#4. Overpriced Advisory Services
A fourth potential place where excessive fees may be hiding is in the offering of advisory services that offer little or no benefit to plan participants. Some 401(k) plans offer participants the option to engage in financial advisory services, to help participants decide how to allocates their savings in the plan. While such advisory services can be useful, the price charged for them should be commensurate with the value of the service provided.
ERISA Helps Protect Your Retirement Savings Against Excessive Fees
In recognition that workers have to be able to trust their employers to manage their retirement savings well, Congress enacted the Employee Retirement Income Security Act of 1974 (“ERISA”). Under ERISA, employers and other plan fiduciaries are subject to the twin duties of loyalty (requiring them to act for the “exclusive purpose of providing benefits to participants”) and prudence (requiring them to act with the “care, skill, prudence, and diligence” that can be reasonably expected of them under the circumstances). Offering workers a 401(k) plan that is saddled with excessive fees may well be imprudent, and, where those fees benefit the employer or an affiliate, disloyal as well, in violation of ERISA.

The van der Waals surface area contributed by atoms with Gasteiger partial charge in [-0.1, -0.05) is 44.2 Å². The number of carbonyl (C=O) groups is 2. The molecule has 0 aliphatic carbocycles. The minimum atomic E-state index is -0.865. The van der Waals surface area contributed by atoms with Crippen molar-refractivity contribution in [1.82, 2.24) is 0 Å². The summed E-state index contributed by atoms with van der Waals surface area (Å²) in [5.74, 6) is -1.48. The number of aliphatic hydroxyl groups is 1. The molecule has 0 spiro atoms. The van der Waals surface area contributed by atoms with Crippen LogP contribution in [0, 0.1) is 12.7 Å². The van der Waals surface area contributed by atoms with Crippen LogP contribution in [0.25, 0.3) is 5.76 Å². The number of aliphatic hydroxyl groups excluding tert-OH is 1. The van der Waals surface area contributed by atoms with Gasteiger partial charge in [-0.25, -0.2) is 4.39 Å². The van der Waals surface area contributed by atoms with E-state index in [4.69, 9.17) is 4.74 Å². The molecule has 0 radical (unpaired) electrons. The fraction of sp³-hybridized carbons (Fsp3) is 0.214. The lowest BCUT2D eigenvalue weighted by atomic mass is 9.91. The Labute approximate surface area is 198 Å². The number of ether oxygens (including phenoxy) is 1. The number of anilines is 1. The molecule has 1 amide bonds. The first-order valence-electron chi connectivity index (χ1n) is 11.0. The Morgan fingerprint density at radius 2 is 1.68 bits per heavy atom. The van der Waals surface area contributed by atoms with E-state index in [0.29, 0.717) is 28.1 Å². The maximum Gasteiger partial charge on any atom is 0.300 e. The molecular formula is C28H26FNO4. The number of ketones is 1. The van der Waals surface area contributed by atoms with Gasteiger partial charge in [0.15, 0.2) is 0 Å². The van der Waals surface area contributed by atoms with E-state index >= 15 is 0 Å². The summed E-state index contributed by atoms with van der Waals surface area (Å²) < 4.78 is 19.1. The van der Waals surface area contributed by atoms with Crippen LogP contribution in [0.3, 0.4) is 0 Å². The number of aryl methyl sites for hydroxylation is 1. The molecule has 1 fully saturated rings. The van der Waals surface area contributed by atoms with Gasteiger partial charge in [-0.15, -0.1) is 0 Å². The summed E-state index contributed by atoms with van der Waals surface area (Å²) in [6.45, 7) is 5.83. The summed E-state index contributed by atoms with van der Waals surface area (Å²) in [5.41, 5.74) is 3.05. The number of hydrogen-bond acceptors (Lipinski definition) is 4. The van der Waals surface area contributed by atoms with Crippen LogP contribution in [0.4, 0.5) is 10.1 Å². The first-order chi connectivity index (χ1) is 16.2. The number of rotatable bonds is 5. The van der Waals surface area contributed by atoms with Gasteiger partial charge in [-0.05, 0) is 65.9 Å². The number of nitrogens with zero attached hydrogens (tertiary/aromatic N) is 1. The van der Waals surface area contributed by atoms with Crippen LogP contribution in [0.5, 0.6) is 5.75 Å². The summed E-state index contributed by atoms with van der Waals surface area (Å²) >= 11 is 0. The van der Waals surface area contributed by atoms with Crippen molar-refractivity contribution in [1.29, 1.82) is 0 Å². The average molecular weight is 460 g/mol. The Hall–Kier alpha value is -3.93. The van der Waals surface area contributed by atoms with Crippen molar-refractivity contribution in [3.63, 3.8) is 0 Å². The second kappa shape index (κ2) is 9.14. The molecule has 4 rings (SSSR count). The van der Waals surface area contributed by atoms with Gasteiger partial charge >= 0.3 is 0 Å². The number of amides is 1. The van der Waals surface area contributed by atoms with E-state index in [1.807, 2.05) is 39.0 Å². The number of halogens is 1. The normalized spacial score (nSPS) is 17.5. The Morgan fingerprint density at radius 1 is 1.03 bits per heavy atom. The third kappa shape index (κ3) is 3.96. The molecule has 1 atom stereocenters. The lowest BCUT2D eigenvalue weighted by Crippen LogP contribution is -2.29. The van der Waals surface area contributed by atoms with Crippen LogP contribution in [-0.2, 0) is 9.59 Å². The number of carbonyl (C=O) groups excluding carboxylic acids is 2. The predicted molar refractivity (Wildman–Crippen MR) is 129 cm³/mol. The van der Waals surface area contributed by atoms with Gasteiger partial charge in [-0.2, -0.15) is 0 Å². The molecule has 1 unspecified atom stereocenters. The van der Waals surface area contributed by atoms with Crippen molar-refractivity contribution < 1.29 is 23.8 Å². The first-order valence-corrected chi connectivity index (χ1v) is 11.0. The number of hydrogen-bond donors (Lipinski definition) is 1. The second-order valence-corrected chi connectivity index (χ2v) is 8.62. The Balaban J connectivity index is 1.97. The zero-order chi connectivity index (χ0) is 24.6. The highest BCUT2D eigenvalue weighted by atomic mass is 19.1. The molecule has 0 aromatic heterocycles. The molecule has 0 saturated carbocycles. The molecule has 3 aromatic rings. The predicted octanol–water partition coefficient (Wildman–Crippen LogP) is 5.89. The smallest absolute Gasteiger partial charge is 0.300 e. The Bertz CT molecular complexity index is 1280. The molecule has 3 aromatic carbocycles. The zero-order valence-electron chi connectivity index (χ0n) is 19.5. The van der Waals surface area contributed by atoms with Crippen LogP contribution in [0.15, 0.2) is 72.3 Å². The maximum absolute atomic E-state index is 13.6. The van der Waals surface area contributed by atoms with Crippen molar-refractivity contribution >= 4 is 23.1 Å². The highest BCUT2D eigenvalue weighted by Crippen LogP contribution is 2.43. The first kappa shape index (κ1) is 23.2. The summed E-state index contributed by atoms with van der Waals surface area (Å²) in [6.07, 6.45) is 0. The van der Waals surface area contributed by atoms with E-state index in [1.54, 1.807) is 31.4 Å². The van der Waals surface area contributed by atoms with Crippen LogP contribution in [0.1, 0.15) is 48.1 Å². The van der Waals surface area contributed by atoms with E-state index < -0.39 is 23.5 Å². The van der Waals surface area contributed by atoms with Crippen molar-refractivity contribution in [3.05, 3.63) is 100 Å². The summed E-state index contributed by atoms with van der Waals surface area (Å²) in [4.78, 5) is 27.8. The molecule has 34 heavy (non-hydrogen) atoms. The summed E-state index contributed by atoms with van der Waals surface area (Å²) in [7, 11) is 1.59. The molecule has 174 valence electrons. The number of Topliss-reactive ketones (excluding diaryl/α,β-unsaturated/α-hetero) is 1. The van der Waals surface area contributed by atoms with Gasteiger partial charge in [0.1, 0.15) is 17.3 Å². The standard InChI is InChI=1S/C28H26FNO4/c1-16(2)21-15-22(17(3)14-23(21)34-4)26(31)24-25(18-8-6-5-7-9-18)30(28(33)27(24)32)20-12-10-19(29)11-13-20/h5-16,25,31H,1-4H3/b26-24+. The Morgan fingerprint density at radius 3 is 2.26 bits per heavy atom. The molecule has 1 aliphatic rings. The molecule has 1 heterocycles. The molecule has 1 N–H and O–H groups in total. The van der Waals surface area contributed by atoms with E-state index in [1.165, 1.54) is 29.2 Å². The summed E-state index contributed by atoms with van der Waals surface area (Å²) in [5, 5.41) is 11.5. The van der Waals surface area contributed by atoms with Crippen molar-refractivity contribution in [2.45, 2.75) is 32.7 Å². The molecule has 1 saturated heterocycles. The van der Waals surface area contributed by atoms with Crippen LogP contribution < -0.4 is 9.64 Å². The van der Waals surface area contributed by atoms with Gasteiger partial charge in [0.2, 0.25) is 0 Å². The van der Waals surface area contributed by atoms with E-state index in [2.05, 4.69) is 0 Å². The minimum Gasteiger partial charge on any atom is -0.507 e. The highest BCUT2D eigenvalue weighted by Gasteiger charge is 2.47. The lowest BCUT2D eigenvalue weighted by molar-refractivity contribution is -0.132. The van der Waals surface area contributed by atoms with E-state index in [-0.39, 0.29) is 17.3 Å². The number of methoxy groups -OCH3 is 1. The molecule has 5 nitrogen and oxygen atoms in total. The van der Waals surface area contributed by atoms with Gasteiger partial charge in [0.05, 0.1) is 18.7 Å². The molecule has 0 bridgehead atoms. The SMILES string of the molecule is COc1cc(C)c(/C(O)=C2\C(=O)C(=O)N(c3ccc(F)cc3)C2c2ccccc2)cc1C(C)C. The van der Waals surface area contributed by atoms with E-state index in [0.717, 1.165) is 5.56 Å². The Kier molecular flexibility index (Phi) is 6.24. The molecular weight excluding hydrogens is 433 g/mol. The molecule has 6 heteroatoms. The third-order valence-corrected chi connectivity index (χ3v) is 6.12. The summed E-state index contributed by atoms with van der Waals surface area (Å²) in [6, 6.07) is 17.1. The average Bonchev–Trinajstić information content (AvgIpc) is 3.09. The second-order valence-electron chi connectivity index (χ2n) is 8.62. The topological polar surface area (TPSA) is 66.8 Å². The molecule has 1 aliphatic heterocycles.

Whether excessive fees are hidden in your 401(k) plan can be quite difficult to discern— while your 401(k) plan must provide you with an annual fee disclosure, those disclosures can be very hard to interpret, as discussed previously on this blog. If you are worried about the fees that you pay as part of your 401(k) plan, or if you believe that your plan is otherwise mismanaged, you can contact a financial fraud and mismanagement lawyer at our firm.
 Ian Ayres & Quinn Curtis, Beyond Diversification: The Pervasive Problem of Excessive Fees and “Dominated Funds” in 401(k) Plans, 124 Yale L.J. 1476, 1479 (2015).